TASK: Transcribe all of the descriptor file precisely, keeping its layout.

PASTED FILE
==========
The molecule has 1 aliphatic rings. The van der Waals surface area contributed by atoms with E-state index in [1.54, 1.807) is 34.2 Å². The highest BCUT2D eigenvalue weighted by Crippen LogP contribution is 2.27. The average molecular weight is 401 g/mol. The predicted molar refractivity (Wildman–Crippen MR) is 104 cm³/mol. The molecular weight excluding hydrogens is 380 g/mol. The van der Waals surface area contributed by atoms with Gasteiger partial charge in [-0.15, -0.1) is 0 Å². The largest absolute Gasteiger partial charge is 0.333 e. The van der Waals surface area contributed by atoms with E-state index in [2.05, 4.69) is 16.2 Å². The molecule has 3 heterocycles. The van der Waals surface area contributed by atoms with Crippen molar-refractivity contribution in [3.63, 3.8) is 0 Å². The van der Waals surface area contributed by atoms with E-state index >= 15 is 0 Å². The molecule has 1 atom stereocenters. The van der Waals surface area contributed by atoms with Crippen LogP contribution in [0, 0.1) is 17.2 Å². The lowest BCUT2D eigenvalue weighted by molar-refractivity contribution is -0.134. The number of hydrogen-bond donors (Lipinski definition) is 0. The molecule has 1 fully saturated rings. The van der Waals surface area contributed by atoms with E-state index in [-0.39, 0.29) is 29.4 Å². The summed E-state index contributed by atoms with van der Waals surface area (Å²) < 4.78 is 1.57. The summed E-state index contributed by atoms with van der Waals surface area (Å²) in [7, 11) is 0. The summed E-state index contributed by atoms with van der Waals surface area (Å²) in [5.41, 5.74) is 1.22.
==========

The molecule has 1 aliphatic rings. The van der Waals surface area contributed by atoms with E-state index in [1.54, 1.807) is 34.2 Å². The highest BCUT2D eigenvalue weighted by Crippen LogP contribution is 2.27. The average molecular weight is 401 g/mol. The predicted molar refractivity (Wildman–Crippen MR) is 104 cm³/mol. The molecular weight excluding hydrogens is 380 g/mol. The van der Waals surface area contributed by atoms with Gasteiger partial charge in [-0.15, -0.1) is 0 Å². The largest absolute Gasteiger partial charge is 0.333 e. The van der Waals surface area contributed by atoms with E-state index in [2.05, 4.69) is 16.2 Å². The molecule has 3 heterocycles. The van der Waals surface area contributed by atoms with Crippen molar-refractivity contribution in [3.63, 3.8) is 0 Å². The van der Waals surface area contributed by atoms with E-state index >= 15 is 0 Å². The molecule has 1 atom stereocenters. The van der Waals surface area contributed by atoms with Crippen LogP contribution in [0, 0.1) is 17.2 Å². The lowest BCUT2D eigenvalue weighted by molar-refractivity contribution is -0.134. The number of hydrogen-bond donors (Lipinski definition) is 0. The molecule has 1 fully saturated rings. The van der Waals surface area contributed by atoms with E-state index in [-0.39, 0.29) is 29.4 Å². The summed E-state index contributed by atoms with van der Waals surface area (Å²) < 4.78 is 1.57. The summed E-state index contributed by atoms with van der Waals surface area (Å²) in [7, 11) is 0. The summed E-state index contributed by atoms with van der Waals surface area (Å²) in [5.41, 5.74) is 1.22.